Bay Ave is not that long, but you can tell you're getting close to Gimpi's by two signs: one is the plethora of cars parked out in front (and around the back) and the other is an unmistakable yellow lighted picture of the erstwhile, but unfortunate, gimp legged dentist. And there's a profoundly good reason for the crowds.
Gimpi's is fun, friendly and sports a beer list worthy of any beer geek's attention. Over 100 bottled brews are available from an impressive list in constant flux. Owner (and Gimpi Son) Cary Lazar is well versed in the intricacies of brews and micros, although his responsibilities are in the kitchen. A graduate of Tulane University in New Orleans, he began his quest for beer expertise in college. His partner and brother Blair is in charge of the brew side of things. Cary, whose all time favorite beer is Abita Turbo Dog, serves as a consultant on the beer menu.
These guys know what they're doing, too. The list includes some famous and not-so-famous-but-outstanding brews. American brews occupy the lion's share of the menu, but there are choice offerings from Belgium, Canada, England, Germany, Switzerland and even Turkey. Australia, Japan, Jamaica, Ireland, Korea, China, Denmark, Thailand, Mexico Holland and New Zealand round out what appears to be a UN of beers all working in a peaceful harmony among the general assembly.
Many standard bar brews are available from Bud Light to Coors to Sharp's, but owner Lazar says that the microbrew explosion is very evident in the changing tastes of his diverse clientele. That diversity was clear at 7:30 PM.
There were tables with families and young children, senior citizens, couples and groups. The big bar (there's a half bar joined to the raw bar) contained more singles, but also showed some of the aforementioned mix. There was also a distinct, but not unpleasant, difference in the atmosphere between the bar and dining areas, although they are not separated by anything more than a few feet of space and a noticeable difference in temperature. The room is lively with the mixed sounds of conversation, clinking glasses and the unobtrusive noise of many TV's tuned to news and sports and a big screen video display.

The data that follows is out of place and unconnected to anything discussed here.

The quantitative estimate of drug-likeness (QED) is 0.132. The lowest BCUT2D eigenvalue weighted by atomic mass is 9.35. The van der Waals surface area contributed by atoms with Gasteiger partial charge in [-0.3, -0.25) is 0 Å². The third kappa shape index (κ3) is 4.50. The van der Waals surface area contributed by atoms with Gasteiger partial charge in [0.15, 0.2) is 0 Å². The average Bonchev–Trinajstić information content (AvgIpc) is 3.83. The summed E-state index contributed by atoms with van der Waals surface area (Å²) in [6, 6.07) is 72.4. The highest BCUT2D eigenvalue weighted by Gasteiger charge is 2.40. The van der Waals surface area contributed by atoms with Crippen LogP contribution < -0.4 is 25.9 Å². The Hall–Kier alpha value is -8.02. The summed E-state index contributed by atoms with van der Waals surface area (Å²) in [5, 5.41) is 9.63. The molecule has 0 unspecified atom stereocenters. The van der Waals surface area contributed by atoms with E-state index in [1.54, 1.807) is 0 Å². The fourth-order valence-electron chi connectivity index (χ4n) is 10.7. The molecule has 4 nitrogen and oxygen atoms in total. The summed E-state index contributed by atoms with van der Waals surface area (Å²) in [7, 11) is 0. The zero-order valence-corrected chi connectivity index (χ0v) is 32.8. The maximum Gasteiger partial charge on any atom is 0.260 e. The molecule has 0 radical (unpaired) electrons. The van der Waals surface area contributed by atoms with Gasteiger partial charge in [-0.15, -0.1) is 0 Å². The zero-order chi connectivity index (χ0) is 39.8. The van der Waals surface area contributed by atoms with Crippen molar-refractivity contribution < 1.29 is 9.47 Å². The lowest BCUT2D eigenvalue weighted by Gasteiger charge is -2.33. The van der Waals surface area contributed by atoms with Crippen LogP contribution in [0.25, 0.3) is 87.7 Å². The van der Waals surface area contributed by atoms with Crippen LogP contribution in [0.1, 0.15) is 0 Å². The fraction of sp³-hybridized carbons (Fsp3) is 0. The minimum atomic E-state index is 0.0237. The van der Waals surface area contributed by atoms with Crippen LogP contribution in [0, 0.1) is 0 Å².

Gimpi's has a friendly and efficient service staff. All were easy to talk to and, bartender Gary Braverman was not only knowledgeable about his stock and trade, but you got the feeling you were talking to a carbon copy of superstar Michael J. Fox. Our server, Natalie, was prompt, efficient, knowledgeable and personable. We did not get to sample the talents of server Melissa who bears the title of "The Waitress with Personality," but if she had more than Natalie she must be as hot as Blair's Death Sauce. That's a special hot sauce for wings which is so potent, the pub issues a disclaimer right in the menu which refuses to accept responsibility for what happens to those brave enough to try it. So powerful is it that Cary and Blair will pay for your order of hot wings if you dare to finish them. They're called, appropriately, "Wings of Death."